Pages Navigation Menu

Bringing you the latest in injury care and performance improvement

Dance Injuries – Lateral Ankle Sprain


Dance Injury


By Dr. Evangelos Mylonas

A few weeks ago I had the privilege of attending the Calgary International Salsa  Congress. It was a spectacular show featuring some of world’s best salsa performers and instructors, local professionals, and dance troupes from all over North America. I was amazed at the level of competition and impressed by the quality of the production, the dancers skills, and the organization of the Salsa Congress itself. It was truly a world class salsa event. As I observed the dancers on stage, I couldn’t help but admire them for their passion and dedication to their art.

What is a Lateral Ankle Sprain

A lateral ankle sprain refers to an overstretching and/or tearing of the ligaments on the outside of the ankle. This usually occurs when a dancer jumps and lands improperly rolling the ankle to the outside. This causes the ligaments to stretch beyond their normal ranges resulting in a sprain (also common with runners).

Lateral sprains are common with dancersLigaments are tough, fibrous bands that attach bones to other bones. Their primary function is to stabilize the junction between two or more bones, commonly referred to as a joint. The lateral ankle is stabilized by three ligaments. These are:

  • Anterior Talofibular Ligament (ATFL)
  • Calcaneofibular Ligament (CFL)
  •  Posterior Talofibular Ligament (PTFL)

Of these three ligaments, the most commonly injured during an inversion sprain is the Anterior Talofibular ligament (ATFL). The function of the ATFL is to prevent the talus bone of the ankle from moving forward in relation to the fibula bone of the ankle. For example, when a ballet dancer repetitively rises up on the toes to perform relevé (a heel raise) this places a considerable amount of mechanical stress on the ATFL as it resists the forward movement of the talus bone. If the dancer’s ankle starts to invert (roll outward) due to fatigue or a slight loss of balance while performing this movement, this predisposes the ligament to injury. Once the forces applied to the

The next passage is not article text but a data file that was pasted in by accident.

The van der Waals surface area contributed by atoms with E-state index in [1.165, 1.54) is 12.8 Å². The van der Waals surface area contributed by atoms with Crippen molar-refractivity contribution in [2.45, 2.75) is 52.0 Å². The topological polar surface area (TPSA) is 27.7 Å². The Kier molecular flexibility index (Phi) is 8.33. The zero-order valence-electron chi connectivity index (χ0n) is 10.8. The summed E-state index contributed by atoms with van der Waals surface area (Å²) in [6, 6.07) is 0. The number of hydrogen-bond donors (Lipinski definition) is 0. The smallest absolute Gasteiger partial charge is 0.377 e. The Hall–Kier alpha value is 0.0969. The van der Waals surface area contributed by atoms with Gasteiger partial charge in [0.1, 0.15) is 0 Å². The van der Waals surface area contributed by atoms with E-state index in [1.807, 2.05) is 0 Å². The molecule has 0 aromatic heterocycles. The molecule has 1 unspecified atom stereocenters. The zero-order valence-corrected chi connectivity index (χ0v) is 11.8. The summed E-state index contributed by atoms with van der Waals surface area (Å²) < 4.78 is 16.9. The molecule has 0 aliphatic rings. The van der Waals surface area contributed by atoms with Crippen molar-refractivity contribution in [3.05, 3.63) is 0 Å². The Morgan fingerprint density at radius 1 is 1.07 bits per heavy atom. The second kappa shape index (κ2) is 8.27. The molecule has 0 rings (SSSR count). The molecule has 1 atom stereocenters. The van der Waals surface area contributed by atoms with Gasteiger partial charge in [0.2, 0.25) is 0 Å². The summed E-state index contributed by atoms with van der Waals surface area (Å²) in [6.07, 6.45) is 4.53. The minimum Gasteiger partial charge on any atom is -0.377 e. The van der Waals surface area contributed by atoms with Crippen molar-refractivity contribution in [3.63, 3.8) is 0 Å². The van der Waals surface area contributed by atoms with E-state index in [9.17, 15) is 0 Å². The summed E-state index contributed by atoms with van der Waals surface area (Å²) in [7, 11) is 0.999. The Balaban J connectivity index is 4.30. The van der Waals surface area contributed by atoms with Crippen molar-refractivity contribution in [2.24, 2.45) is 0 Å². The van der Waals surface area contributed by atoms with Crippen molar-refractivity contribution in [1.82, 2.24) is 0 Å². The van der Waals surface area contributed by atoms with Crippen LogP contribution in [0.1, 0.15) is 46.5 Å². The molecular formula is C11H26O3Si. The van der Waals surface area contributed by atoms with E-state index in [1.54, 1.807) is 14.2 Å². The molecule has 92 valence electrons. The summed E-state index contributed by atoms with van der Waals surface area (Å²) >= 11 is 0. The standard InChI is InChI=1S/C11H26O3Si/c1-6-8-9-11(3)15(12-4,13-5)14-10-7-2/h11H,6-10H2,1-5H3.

ATFL exceeds its structural limits the ligament tears resulting in a sprain.

Grading an Inversion Ankle Sprain

Inversion sprains are graded based on how many ligament fibres have been torn and to what degree ankle joint stability has been affected.

  • Grade I Sprain: A few ligament fibres are stretched and torn, but joint stability is not affected. There may be mild tenderness and swelling.
  • Grade II Sprain: A moderate number of ligament fibres are torn (partial tear of the ligament) and there is usually moderate tenderness, bruising and swelling around the ankle. There is some joint instability upon physical examination.
  • Grade III Sprain: There is a complete tear of the ligament accompanied by significant tenderness, bruising and swelling. The ankle joint is unstable

Fascia and the Ankle’s Kinetic Chain

All the structures of the ankle’s kinetic chain are bound together and interconnected by the fascia. More importantly though, we need to recognize that the fascia is much more than simple connective tissue. Fascia is embedded with neurological receptors that help coordinate muscle movement and relay important information regarding mechanical stress and joint position to the brain. Fascia is an integral part of our  body’s anatomy and it is plays an essential role in all human movement. Therefore, when treating an inversion sprain we need to focus on more than just the damaged ankle ligaments. Superficially, acute lateral ankle sprains tend to heal with time, however if you want to see a full resolution and properly rehabilitate the injured ankle, you have to address the ankle’s kinetic chain and its fascial interconnections.

Our Perspective in Treating Inversion Sprains

When we evaluate an inversion sprain (at Kinetic Health) we assess the degree of injury to the ligaments and to all the related soft-tissue (muscles, tendons, ligaments,  fascia and nerves) and bony structures (ankle, knee, hip, pelvis and spine) that are involved in performing, coordinating, and stabilizing ankle motion. As we’ve mentioned before in previous articles, we always look at the “big picture” not just the site of injury. This is especially true when looking at lateral ankle sprains. In most patients, we find that soft-tissue restrictions and muscle imbalances along the ankle’s kinetic chain often accompany the damage to the ankle ligaments.